“…one thing that everyone can probably agree on is that markets are cyclical and that securities do have recurring chart patterns. They aren’t predictable all of the time, but learning the fundamentals around market cycles can only help an investor in furthering their understanding of how things work.”
It is likely given the mostly sideways action of the US market the last two years, and referencing the info-graphic (below) of Wyckoff's phases, that the US market is transitioning from "mid-distribution" to "late-distribution." In this phase of the market cycle, Wykcoff suggests investors begin exiting long positions."Distribution: Occurs after a prolonged price advance. Sellers gain control of prices, which leads to decline."
Article: http://www.visualcapitalist.com/this-ma ... uy-stocks/
It's interesting to me that Nobel winner Robert Shiller, who built upon Graham and Dodd's notion of the cyclical nature of corporate earnings with his CAPE methodology , also believes that investors should vary their level of stock exposure through out the market cycle. Here's Shiller's thoughts on the use of CAPE:
Article: http://www.businessinsider.com/robert-s ... pe-2013-11"So I think the bottom line that we were giving – and maybe we didn’t stress or emphasize it enough – was that it’s continual. It’s not a timing mechanism, it doesn’t tell you – and I had the same mistake in my mind, to some extent — wait until it goes all the way down to a P/E of 7, or something...but actually, the lesson there is that if you combine that with a good market diversification algorithm, the important thing is that you never get completely in or completely out of stocks. The lower CAPE is, as it gradually gets lower, you gradually move more and more in."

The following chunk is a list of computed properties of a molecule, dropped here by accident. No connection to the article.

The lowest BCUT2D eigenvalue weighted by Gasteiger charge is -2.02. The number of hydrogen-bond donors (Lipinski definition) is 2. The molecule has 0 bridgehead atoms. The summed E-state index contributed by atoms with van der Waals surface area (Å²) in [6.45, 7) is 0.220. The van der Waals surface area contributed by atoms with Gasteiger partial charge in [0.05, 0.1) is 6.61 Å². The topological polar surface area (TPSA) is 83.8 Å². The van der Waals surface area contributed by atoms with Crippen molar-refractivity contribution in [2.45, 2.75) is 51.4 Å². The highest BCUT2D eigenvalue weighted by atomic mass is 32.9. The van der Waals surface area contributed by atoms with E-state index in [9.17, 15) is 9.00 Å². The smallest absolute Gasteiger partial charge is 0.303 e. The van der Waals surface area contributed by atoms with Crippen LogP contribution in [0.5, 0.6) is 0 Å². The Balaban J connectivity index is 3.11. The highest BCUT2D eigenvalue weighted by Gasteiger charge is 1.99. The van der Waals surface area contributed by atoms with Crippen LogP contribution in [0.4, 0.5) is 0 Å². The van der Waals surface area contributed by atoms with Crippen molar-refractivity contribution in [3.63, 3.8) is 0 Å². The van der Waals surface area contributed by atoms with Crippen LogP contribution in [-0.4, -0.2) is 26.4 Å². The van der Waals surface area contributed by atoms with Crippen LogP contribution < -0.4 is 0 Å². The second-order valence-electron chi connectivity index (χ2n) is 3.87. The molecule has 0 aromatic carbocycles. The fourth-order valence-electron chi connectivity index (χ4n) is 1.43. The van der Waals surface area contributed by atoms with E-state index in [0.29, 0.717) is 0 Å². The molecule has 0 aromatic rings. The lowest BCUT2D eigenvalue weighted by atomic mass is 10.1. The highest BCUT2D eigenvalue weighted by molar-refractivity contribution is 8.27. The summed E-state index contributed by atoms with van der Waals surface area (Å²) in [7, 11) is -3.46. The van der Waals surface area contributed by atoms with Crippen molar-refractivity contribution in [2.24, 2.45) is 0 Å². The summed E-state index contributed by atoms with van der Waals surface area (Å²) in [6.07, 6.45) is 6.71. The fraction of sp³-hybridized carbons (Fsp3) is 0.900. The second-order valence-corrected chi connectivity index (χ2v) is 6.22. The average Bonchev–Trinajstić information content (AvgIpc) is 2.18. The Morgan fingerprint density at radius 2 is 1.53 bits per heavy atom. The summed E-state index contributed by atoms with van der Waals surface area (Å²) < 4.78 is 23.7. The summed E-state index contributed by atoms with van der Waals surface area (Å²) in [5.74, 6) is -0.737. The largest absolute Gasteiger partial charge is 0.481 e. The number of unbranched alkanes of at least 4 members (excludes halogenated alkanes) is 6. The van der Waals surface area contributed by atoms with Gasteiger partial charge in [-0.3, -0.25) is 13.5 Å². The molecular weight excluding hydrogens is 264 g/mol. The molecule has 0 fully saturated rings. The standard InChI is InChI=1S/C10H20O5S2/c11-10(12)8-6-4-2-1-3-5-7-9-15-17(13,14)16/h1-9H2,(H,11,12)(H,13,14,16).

For those long-term investors who believe the stock market is cyclical in nature, and that periodic changes to asset allocation has merit, our mentor Jack Bogle has suggested the utilization of guard rails around changes...
"Another sort of tactical allocation strategy involves changing the stock / bond ratio based on the relative outlooks for the respective financial markets. But since no one can ever be sure of the future path of the financial markets, the tactics I recommend would place severe restrictions on the extent of the allocation changes. Specifically, I would vary the desired strategic balance by no more than 15 percentage points on either side. A portfolio targeted at 50/50 would never have less than 35% in stocks nor more than 65%."
WYCOFF'S UNDERSTANDING MARKET STRUCTURE: